CERPs: ILCA is an approved provider of Continuing Education Recognition Points (CERPs) with the International Board of Lactation Consultant Examiners (IBLCE). (CLT-108-7).

    ANCC: ILCA is accredited as a provider of continuing nursing education by the American Nurses Credentialing Center’s Commission on Accreditation. (ILCA-P0286). Accepted for BRN credit by the Board of Registered Nursing.

    CDR: The CDR accepts hours without prior CDR approval and recognizes approval by the ANCC. When recording hours on the CDR Activity Log, indicate the provider as "ILCA (ANCC)."

    Francine Pasadino

    RNC-OB, CNM, MA, IBCLC, C-EFM

    Throughout her extensive career, Francine Pasadino, RNC-OB, CNM, MA, IBCLC, C-EFM, has held numerous roles in perinatal nursing including full-scope midwifery, and has served as an OB/GYN nurse educator, a nurse leader in obstetrics and the neonatal intensive care unit, and on the faculty in schools of nursing.  She is a graduate of NYU School of Education, in New York, United States, with a master's degree in nurse midwifery, is an international board-certified lactation consultant, and holds national certifications in inpatient obstetrical nursing and electronic fetal monitoring. Ms. Pasadino has been published as a contributing author in a Lippincott review series. She currently oversees Childbirth Education and Lactation Services at NYU Langone Medical Center.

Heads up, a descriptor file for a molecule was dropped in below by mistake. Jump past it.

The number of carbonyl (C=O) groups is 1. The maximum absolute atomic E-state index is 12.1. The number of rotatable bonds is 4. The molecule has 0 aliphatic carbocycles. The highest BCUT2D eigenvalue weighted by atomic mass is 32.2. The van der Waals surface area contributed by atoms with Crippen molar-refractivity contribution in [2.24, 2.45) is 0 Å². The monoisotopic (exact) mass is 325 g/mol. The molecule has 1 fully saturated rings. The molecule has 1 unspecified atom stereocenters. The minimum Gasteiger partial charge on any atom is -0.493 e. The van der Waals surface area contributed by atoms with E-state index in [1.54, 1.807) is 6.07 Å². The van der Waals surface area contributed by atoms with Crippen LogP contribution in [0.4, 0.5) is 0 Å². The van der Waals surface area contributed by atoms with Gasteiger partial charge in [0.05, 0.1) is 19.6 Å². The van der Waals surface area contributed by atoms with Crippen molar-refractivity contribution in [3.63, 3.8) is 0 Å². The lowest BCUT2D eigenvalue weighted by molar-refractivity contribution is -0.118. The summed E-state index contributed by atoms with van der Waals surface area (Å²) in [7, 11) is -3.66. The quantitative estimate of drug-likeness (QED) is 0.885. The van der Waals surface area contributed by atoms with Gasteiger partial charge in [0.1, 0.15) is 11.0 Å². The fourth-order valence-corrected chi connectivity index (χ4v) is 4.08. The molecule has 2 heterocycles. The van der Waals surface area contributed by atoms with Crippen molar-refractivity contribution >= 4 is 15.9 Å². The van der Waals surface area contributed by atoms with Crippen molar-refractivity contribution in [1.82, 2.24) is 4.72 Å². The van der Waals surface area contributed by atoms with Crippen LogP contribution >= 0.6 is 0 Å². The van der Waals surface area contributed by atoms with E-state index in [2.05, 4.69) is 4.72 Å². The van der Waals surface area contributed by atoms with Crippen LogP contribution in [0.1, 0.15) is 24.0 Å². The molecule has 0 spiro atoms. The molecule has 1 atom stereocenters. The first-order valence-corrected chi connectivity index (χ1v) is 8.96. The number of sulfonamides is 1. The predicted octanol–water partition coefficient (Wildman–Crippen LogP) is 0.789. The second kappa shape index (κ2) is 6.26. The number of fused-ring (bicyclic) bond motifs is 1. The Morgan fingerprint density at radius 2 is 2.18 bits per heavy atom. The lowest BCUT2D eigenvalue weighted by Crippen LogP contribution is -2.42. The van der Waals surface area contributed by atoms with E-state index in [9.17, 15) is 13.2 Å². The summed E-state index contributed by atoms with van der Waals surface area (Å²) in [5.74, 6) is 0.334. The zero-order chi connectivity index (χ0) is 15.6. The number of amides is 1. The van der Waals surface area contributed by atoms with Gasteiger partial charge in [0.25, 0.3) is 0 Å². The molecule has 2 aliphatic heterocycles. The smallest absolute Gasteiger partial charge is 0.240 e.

Gladys Vallespir Ellett

    RN, MA, IBCLC, LCCE

    Gladys Valyspir Ellett, RN, MA, IBCLC, LCCE, works to improve the breastfeeding experience of expectant parents and new families through prenatal education and postnatal support programs. Throughout her more than 10 years at NYU Langone, in New York, United States, she has served in several positions, including the coordinator for parent education and community outreach, assistant nurse manager on the Mother–Baby Unit, and as practice nurse for NYU Langone Maternal–Fetal Medicine. Ms. Ellett is a graduate of New York University College of Nursing and holds a master's degree in education from the American University. She is an International Board Certified Lactation Consultant, as well as a Lamaze Certified Childbirth Educator who serves as chair of Continuing Education for Lamaze International.